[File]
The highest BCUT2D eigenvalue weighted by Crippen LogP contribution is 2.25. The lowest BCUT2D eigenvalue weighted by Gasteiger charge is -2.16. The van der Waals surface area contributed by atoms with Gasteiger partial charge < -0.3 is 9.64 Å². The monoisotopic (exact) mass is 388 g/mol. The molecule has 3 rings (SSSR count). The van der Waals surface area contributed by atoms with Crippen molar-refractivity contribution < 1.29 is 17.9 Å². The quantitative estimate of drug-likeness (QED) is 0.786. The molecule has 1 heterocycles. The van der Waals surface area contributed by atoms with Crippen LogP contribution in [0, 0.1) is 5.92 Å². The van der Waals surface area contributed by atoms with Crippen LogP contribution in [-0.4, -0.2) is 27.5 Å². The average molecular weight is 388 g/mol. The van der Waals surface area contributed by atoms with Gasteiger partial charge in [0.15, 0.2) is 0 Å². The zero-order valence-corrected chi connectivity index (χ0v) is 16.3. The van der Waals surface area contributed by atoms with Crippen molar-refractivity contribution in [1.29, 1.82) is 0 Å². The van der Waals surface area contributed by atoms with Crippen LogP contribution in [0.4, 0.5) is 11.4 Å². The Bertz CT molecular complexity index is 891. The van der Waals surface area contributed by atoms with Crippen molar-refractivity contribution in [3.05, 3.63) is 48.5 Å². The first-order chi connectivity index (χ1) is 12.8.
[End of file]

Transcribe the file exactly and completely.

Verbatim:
The highest BCUT2D eigenvalue weighted by Crippen LogP contribution is 2.25. The lowest BCUT2D eigenvalue weighted by Gasteiger charge is -2.16. The van der Waals surface area contributed by atoms with Gasteiger partial charge < -0.3 is 9.64 Å². The monoisotopic (exact) mass is 388 g/mol. The molecule has 3 rings (SSSR count). The van der Waals surface area contributed by atoms with Crippen molar-refractivity contribution < 1.29 is 17.9 Å². The quantitative estimate of drug-likeness (QED) is 0.786. The molecule has 1 heterocycles. The van der Waals surface area contributed by atoms with Crippen LogP contribution in [0, 0.1) is 5.92 Å². The van der Waals surface area contributed by atoms with Crippen LogP contribution in [-0.4, -0.2) is 27.5 Å². The average molecular weight is 388 g/mol. The van der Waals surface area contributed by atoms with Gasteiger partial charge in [0.15, 0.2) is 0 Å². The zero-order valence-corrected chi connectivity index (χ0v) is 16.3. The van der Waals surface area contributed by atoms with Crippen molar-refractivity contribution in [1.29, 1.82) is 0 Å². The van der Waals surface area contributed by atoms with Crippen LogP contribution in [0.4, 0.5) is 11.4 Å². The Bertz CT molecular complexity index is 891. The van der Waals surface area contributed by atoms with Crippen molar-refractivity contribution in [3.05, 3.63) is 48.5 Å². The first-order chi connectivity index (χ1) is 12.8.